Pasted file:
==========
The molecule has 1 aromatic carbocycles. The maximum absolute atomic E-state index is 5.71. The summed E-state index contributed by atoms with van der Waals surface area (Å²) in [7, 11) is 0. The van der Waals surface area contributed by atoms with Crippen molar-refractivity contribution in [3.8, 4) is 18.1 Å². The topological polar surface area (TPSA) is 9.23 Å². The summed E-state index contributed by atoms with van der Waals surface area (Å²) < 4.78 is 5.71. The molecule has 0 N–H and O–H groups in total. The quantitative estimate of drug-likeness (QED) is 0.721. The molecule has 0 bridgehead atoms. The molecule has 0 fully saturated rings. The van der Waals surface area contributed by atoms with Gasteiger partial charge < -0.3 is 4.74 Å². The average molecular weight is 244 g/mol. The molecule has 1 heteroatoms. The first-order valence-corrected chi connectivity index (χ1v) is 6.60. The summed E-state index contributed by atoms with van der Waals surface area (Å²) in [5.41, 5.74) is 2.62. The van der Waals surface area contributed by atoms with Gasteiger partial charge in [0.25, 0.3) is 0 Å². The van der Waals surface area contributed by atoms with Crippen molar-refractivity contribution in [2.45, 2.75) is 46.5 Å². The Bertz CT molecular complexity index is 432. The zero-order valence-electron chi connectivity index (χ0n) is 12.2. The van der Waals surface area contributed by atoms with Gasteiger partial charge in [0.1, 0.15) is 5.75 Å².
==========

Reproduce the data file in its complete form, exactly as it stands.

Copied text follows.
The molecule has 1 aromatic carbocycles. The maximum absolute atomic E-state index is 5.71. The summed E-state index contributed by atoms with van der Waals surface area (Å²) in [7, 11) is 0. The van der Waals surface area contributed by atoms with Crippen molar-refractivity contribution in [3.8, 4) is 18.1 Å². The topological polar surface area (TPSA) is 9.23 Å². The summed E-state index contributed by atoms with van der Waals surface area (Å²) < 4.78 is 5.71. The molecule has 0 N–H and O–H groups in total. The quantitative estimate of drug-likeness (QED) is 0.721. The molecule has 0 bridgehead atoms. The molecule has 0 fully saturated rings. The van der Waals surface area contributed by atoms with Gasteiger partial charge < -0.3 is 4.74 Å². The average molecular weight is 244 g/mol. The molecule has 1 heteroatoms. The first-order valence-corrected chi connectivity index (χ1v) is 6.60. The summed E-state index contributed by atoms with van der Waals surface area (Å²) in [5.41, 5.74) is 2.62. The van der Waals surface area contributed by atoms with Gasteiger partial charge in [0.25, 0.3) is 0 Å². The van der Waals surface area contributed by atoms with Crippen molar-refractivity contribution in [2.45, 2.75) is 46.5 Å². The Bertz CT molecular complexity index is 432. The zero-order valence-electron chi connectivity index (χ0n) is 12.2. The van der Waals surface area contributed by atoms with Gasteiger partial charge in [0.1, 0.15) is 5.75 Å².